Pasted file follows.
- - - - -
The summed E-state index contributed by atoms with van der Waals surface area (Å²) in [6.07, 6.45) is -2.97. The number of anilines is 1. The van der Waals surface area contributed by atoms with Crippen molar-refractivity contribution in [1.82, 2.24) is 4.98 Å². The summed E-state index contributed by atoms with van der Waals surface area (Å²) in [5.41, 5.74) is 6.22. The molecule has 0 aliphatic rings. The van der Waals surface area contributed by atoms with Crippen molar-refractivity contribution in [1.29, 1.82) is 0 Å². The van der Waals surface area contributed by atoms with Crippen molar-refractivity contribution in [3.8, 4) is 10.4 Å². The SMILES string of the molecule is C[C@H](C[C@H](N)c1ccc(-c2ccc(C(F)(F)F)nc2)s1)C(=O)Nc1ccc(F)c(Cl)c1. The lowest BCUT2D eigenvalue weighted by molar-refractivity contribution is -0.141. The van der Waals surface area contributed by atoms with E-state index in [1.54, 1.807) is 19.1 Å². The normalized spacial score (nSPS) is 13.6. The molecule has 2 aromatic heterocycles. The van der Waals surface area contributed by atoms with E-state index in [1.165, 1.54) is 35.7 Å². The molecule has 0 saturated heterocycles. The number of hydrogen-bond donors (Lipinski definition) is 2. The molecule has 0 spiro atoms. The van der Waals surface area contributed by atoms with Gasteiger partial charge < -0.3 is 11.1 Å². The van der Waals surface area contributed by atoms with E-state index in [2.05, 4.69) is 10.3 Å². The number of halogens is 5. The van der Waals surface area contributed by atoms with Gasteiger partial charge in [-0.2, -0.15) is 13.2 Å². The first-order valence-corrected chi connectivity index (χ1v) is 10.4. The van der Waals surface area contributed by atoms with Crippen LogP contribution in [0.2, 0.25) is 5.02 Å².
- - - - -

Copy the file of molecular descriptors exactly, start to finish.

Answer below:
The summed E-state index contributed by atoms with van der Waals surface area (Å²) in [6.07, 6.45) is -2.97. The number of anilines is 1. The van der Waals surface area contributed by atoms with Crippen molar-refractivity contribution in [1.82, 2.24) is 4.98 Å². The summed E-state index contributed by atoms with van der Waals surface area (Å²) in [5.41, 5.74) is 6.22. The molecule has 0 aliphatic rings. The van der Waals surface area contributed by atoms with Crippen molar-refractivity contribution in [1.29, 1.82) is 0 Å². The van der Waals surface area contributed by atoms with Crippen molar-refractivity contribution in [3.8, 4) is 10.4 Å². The SMILES string of the molecule is C[C@H](C[C@H](N)c1ccc(-c2ccc(C(F)(F)F)nc2)s1)C(=O)Nc1ccc(F)c(Cl)c1. The lowest BCUT2D eigenvalue weighted by molar-refractivity contribution is -0.141. The van der Waals surface area contributed by atoms with E-state index in [1.54, 1.807) is 19.1 Å². The normalized spacial score (nSPS) is 13.6. The molecule has 2 aromatic heterocycles. The van der Waals surface area contributed by atoms with E-state index in [1.165, 1.54) is 35.7 Å². The molecule has 0 saturated heterocycles. The number of hydrogen-bond donors (Lipinski definition) is 2. The molecule has 0 spiro atoms. The van der Waals surface area contributed by atoms with Gasteiger partial charge < -0.3 is 11.1 Å². The van der Waals surface area contributed by atoms with E-state index in [2.05, 4.69) is 10.3 Å². The number of halogens is 5. The van der Waals surface area contributed by atoms with Gasteiger partial charge in [-0.2, -0.15) is 13.2 Å². The first-order valence-corrected chi connectivity index (χ1v) is 10.4. The van der Waals surface area contributed by atoms with Crippen LogP contribution in [0.2, 0.25) is 5.02 Å².